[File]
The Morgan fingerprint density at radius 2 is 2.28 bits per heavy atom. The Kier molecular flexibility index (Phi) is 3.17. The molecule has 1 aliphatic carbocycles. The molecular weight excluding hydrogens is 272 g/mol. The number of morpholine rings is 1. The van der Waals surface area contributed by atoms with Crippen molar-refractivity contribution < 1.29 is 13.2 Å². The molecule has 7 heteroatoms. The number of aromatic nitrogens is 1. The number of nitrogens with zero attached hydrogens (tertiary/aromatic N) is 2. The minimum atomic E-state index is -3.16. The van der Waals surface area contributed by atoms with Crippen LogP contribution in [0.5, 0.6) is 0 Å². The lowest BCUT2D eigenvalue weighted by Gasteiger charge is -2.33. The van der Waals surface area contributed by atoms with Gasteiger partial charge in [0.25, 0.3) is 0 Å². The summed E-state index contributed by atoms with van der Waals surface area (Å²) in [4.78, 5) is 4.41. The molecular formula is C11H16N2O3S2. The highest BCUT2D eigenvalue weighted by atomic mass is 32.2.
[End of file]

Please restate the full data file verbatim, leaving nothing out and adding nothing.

The Morgan fingerprint density at radius 2 is 2.28 bits per heavy atom. The Kier molecular flexibility index (Phi) is 3.17. The molecule has 1 aliphatic carbocycles. The molecular weight excluding hydrogens is 272 g/mol. The number of morpholine rings is 1. The van der Waals surface area contributed by atoms with Crippen molar-refractivity contribution < 1.29 is 13.2 Å². The molecule has 7 heteroatoms. The number of aromatic nitrogens is 1. The number of nitrogens with zero attached hydrogens (tertiary/aromatic N) is 2. The minimum atomic E-state index is -3.16. The van der Waals surface area contributed by atoms with Crippen LogP contribution in [0.5, 0.6) is 0 Å². The lowest BCUT2D eigenvalue weighted by Gasteiger charge is -2.33. The van der Waals surface area contributed by atoms with Gasteiger partial charge in [0.25, 0.3) is 0 Å². The summed E-state index contributed by atoms with van der Waals surface area (Å²) in [4.78, 5) is 4.41. The molecular formula is C11H16N2O3S2. The highest BCUT2D eigenvalue weighted by atomic mass is 32.2.